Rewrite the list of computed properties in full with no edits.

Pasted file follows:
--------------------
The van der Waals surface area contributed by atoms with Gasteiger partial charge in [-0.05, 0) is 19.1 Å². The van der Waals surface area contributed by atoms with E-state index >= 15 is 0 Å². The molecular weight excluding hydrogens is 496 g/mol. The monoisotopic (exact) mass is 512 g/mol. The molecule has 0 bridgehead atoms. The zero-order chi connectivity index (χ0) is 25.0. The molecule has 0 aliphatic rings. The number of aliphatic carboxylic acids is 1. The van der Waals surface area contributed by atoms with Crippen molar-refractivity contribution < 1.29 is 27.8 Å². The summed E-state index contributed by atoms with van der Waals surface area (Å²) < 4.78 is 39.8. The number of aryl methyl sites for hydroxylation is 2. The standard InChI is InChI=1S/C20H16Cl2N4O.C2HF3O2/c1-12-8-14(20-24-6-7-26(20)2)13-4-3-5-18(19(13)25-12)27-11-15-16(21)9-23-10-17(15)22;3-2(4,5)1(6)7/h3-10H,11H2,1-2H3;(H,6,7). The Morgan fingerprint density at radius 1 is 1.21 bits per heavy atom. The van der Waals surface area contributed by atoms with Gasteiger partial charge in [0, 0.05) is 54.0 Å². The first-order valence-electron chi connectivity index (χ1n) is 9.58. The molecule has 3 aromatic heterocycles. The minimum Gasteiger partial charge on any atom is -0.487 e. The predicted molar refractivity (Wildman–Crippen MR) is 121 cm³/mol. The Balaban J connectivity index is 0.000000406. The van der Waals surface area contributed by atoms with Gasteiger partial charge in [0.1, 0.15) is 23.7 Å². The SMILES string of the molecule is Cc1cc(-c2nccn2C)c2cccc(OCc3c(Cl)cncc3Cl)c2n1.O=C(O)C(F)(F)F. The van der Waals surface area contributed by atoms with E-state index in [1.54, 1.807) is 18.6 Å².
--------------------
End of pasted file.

The van der Waals surface area contributed by atoms with Gasteiger partial charge in [-0.05, 0) is 19.1 Å². The van der Waals surface area contributed by atoms with E-state index >= 15 is 0 Å². The molecular weight excluding hydrogens is 496 g/mol. The monoisotopic (exact) mass is 512 g/mol. The molecule has 0 bridgehead atoms. The zero-order chi connectivity index (χ0) is 25.0. The molecule has 0 aliphatic rings. The number of aliphatic carboxylic acids is 1. The van der Waals surface area contributed by atoms with Crippen molar-refractivity contribution < 1.29 is 27.8 Å². The summed E-state index contributed by atoms with van der Waals surface area (Å²) < 4.78 is 39.8. The number of aryl methyl sites for hydroxylation is 2. The standard InChI is InChI=1S/C20H16Cl2N4O.C2HF3O2/c1-12-8-14(20-24-6-7-26(20)2)13-4-3-5-18(19(13)25-12)27-11-15-16(21)9-23-10-17(15)22;3-2(4,5)1(6)7/h3-10H,11H2,1-2H3;(H,6,7). The Morgan fingerprint density at radius 1 is 1.21 bits per heavy atom. The van der Waals surface area contributed by atoms with Gasteiger partial charge in [0, 0.05) is 54.0 Å². The first-order valence-electron chi connectivity index (χ1n) is 9.58. The molecule has 3 aromatic heterocycles. The minimum Gasteiger partial charge on any atom is -0.487 e. The predicted molar refractivity (Wildman–Crippen MR) is 121 cm³/mol. The Balaban J connectivity index is 0.000000406. The van der Waals surface area contributed by atoms with Gasteiger partial charge in [0.1, 0.15) is 23.7 Å². The SMILES string of the molecule is Cc1cc(-c2nccn2C)c2cccc(OCc3c(Cl)cncc3Cl)c2n1.O=C(O)C(F)(F)F. The van der Waals surface area contributed by atoms with E-state index in [1.54, 1.807) is 18.6 Å².